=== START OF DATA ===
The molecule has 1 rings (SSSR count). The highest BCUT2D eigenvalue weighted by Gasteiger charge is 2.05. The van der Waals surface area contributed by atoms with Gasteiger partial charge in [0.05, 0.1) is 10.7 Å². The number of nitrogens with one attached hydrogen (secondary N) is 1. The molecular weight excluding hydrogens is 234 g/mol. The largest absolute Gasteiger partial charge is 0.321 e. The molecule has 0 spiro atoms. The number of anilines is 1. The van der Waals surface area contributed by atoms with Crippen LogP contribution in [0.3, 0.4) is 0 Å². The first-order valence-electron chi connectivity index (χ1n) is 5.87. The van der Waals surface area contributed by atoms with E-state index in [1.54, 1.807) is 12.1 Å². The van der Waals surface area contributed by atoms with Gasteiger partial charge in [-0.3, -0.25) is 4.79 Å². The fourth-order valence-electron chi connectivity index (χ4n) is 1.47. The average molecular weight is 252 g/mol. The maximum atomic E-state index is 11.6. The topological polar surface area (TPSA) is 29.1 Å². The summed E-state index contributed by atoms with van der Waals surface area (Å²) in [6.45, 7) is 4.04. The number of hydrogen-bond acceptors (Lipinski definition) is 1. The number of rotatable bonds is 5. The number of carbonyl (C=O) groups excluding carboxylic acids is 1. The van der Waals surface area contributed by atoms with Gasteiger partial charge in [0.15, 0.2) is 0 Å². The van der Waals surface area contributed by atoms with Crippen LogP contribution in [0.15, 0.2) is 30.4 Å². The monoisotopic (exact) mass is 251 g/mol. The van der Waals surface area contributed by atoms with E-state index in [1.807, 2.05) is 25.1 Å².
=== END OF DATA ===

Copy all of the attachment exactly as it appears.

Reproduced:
The molecule has 1 rings (SSSR count). The highest BCUT2D eigenvalue weighted by Gasteiger charge is 2.05. The van der Waals surface area contributed by atoms with Gasteiger partial charge in [0.05, 0.1) is 10.7 Å². The number of nitrogens with one attached hydrogen (secondary N) is 1. The molecular weight excluding hydrogens is 234 g/mol. The largest absolute Gasteiger partial charge is 0.321 e. The molecule has 0 spiro atoms. The number of anilines is 1. The van der Waals surface area contributed by atoms with Crippen LogP contribution in [0.3, 0.4) is 0 Å². The first-order valence-electron chi connectivity index (χ1n) is 5.87. The van der Waals surface area contributed by atoms with E-state index in [1.54, 1.807) is 12.1 Å². The van der Waals surface area contributed by atoms with Gasteiger partial charge in [-0.3, -0.25) is 4.79 Å². The fourth-order valence-electron chi connectivity index (χ4n) is 1.47. The average molecular weight is 252 g/mol. The maximum atomic E-state index is 11.6. The topological polar surface area (TPSA) is 29.1 Å². The summed E-state index contributed by atoms with van der Waals surface area (Å²) in [6.45, 7) is 4.04. The number of hydrogen-bond acceptors (Lipinski definition) is 1. The number of rotatable bonds is 5. The number of carbonyl (C=O) groups excluding carboxylic acids is 1. The van der Waals surface area contributed by atoms with Gasteiger partial charge in [0.15, 0.2) is 0 Å². The van der Waals surface area contributed by atoms with Crippen LogP contribution in [0.15, 0.2) is 30.4 Å². The monoisotopic (exact) mass is 251 g/mol. The van der Waals surface area contributed by atoms with E-state index in [1.807, 2.05) is 25.1 Å².